Tennessee Gas Pipeline and Rindge’s water resources

Published: 4/13/2016 7:00:13 PM

Tennessee Gas Pipeline has applied to the N.H. Department of Environmental Services for a permit that will allow it to disturb, disrupt and in many ways mutilate southern New Hampshire's pristine rivers, streams, lakes, ponds, wetlands, vernal pools, and conservation areas to install the NED pipeline.

The Tennessee Gas Pipeline company has a terrible track record when it comes to how it treats the environment. The damage it inflicts in the process of installing a pipeline is well documented. One has only to look no further than its pipeline installations in Pennsylvania and New Jersey. As an example, there were 32 documented sediment discharge violations on the 300 Line Project in Pennsylvania; this leads one to wonder how many problems went undocumented? It should be noted that the environmental inspectors report only to Tennessee Gas Pipeline company.

Converse MeadowConservation Area

You may ask, why is this relevant? Tennessee Gas Pipeline, in its permit request to the N.H. Department of Environmental Services, states that it plans to remove 744,287 gallons of water from an "unnamed water source" in Segment I near Mile Post 26.40 in Rindge. Well, anyone who has looked at Tennessee Gas Pipeline's NED project maps will quickly realize that the "unnamed water source" is the MacGregor Meadow, which is part of the Converse Meadow Conservation Area. The water body in question is indicated as "highest ranked habitat in New Hampshire" in the latest N.H. Wildlife Action Plan maps. The Tennessee Gas Pipeline map, not the application, identifies Converse Meadow and even goes so far as to delineate the area where they plan to take the water!

Rindge went through a great deal of trouble and expense to create the conservation area because residents wanted to protect the area's most significant aquifer. Tennessee Gas Pipeline, didn't even bother to contact the town nor the Conservation Commission. In fact, it is safe to say Tennesee Gas Pipeline has tried to hide the fact that it wants to take almost three-quarters of a million gallons of water out of Converse Meadow, use it to hydrostatically test its pipeline, then discharge the water polluted by the contaminants in the pipe back into Converse Meadow. Remember folks, these are the people who told us they wanted to be good neighbors.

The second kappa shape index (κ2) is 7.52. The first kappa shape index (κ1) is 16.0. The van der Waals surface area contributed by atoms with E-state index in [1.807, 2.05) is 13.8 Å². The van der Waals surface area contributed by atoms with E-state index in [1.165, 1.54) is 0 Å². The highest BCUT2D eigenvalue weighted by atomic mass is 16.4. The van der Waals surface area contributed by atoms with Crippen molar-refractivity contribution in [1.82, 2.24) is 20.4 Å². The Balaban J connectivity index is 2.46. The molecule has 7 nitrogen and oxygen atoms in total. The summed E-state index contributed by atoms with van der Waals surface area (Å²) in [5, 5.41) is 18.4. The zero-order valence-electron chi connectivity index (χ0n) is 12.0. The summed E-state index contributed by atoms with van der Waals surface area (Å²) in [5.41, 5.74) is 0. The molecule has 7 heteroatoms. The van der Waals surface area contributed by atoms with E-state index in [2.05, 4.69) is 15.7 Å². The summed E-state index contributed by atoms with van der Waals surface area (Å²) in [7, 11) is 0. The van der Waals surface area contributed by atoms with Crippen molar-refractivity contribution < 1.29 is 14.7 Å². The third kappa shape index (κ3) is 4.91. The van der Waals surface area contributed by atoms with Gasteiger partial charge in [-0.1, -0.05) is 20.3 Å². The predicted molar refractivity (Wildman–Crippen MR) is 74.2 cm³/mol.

Now, let's examine the water removal and discharge process. Anyone who lives on a lake or pond understands the threat of invasive weeds. In other cases perhaps you have launched a boat, canoe or kayak and seen the signs posted by the state or town, warning about causing the migration of milfoil and other invasives. Please understand that once they are introduced in a water body, it is next to impossible to eradicate these weeds. It is a fact that Tennessee Gas Pipeline is planning to take water for hydrostatic testing from water bodies to the west of Rindge that have milfoil. Do you think the people who call themselves good neighbors are going to scrupulously clean their pumps, tankers and equipment, before they arrive at Converse Meadow?

Just when you think you were getting to the end of this horror story, your bubble will be burst. Our "good neighbor people" tell us not to worry, the water will be returned to its origin. They will use hay bales to disrupt the flow. Is this is to prevent erosion and filter the toxins out of the water? Talk about state-of-the-art pollution control.

Tennessee Gas Pipeline is asking the N.H. Department of Environmental Services for a waiver of relevant sections of Env-Wq 2100 for water withdrawals associated with hydrostatic testing of pipeline and slurry production. The company wants the Department of Environmental Services to waiver parts of the laws that were created to protect our environment and water. How is Tennessee Gas Pipeline even allowed to remove water from an area of conservation only to return it in a condition far less than the pure water originally obtained?

Jan Griska lives in Rindge.


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